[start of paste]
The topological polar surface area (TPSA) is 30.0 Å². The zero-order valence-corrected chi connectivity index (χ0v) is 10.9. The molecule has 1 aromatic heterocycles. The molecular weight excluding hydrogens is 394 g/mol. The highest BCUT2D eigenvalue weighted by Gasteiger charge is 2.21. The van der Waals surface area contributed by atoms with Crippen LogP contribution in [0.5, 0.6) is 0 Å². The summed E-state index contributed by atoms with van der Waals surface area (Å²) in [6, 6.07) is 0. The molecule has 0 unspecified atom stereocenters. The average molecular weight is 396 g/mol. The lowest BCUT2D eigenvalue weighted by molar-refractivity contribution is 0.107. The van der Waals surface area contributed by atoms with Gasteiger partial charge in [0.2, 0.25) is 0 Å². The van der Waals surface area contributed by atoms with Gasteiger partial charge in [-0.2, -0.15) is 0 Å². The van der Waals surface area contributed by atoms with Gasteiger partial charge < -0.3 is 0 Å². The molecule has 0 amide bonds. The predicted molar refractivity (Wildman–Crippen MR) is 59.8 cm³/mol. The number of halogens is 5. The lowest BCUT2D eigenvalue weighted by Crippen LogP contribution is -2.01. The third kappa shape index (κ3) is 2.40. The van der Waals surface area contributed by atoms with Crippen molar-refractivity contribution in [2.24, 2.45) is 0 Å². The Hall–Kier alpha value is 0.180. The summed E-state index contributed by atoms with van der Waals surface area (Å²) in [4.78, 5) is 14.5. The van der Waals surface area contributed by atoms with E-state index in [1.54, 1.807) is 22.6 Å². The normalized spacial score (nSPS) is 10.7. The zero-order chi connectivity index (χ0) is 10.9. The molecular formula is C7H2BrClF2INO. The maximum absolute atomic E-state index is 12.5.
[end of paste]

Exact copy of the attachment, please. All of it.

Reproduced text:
The topological polar surface area (TPSA) is 30.0 Å². The zero-order valence-corrected chi connectivity index (χ0v) is 10.9. The molecule has 1 aromatic heterocycles. The molecular weight excluding hydrogens is 394 g/mol. The highest BCUT2D eigenvalue weighted by Gasteiger charge is 2.21. The van der Waals surface area contributed by atoms with Crippen LogP contribution in [0.5, 0.6) is 0 Å². The summed E-state index contributed by atoms with van der Waals surface area (Å²) in [6, 6.07) is 0. The molecule has 0 unspecified atom stereocenters. The average molecular weight is 396 g/mol. The lowest BCUT2D eigenvalue weighted by molar-refractivity contribution is 0.107. The van der Waals surface area contributed by atoms with Gasteiger partial charge in [0.2, 0.25) is 0 Å². The van der Waals surface area contributed by atoms with Gasteiger partial charge in [-0.2, -0.15) is 0 Å². The van der Waals surface area contributed by atoms with Gasteiger partial charge < -0.3 is 0 Å². The molecule has 0 amide bonds. The predicted molar refractivity (Wildman–Crippen MR) is 59.8 cm³/mol. The number of halogens is 5. The lowest BCUT2D eigenvalue weighted by Crippen LogP contribution is -2.01. The third kappa shape index (κ3) is 2.40. The van der Waals surface area contributed by atoms with Crippen molar-refractivity contribution in [2.24, 2.45) is 0 Å². The Hall–Kier alpha value is 0.180. The summed E-state index contributed by atoms with van der Waals surface area (Å²) in [4.78, 5) is 14.5. The van der Waals surface area contributed by atoms with E-state index in [1.54, 1.807) is 22.6 Å². The normalized spacial score (nSPS) is 10.7. The zero-order chi connectivity index (χ0) is 10.9. The molecular formula is C7H2BrClF2INO. The maximum absolute atomic E-state index is 12.5.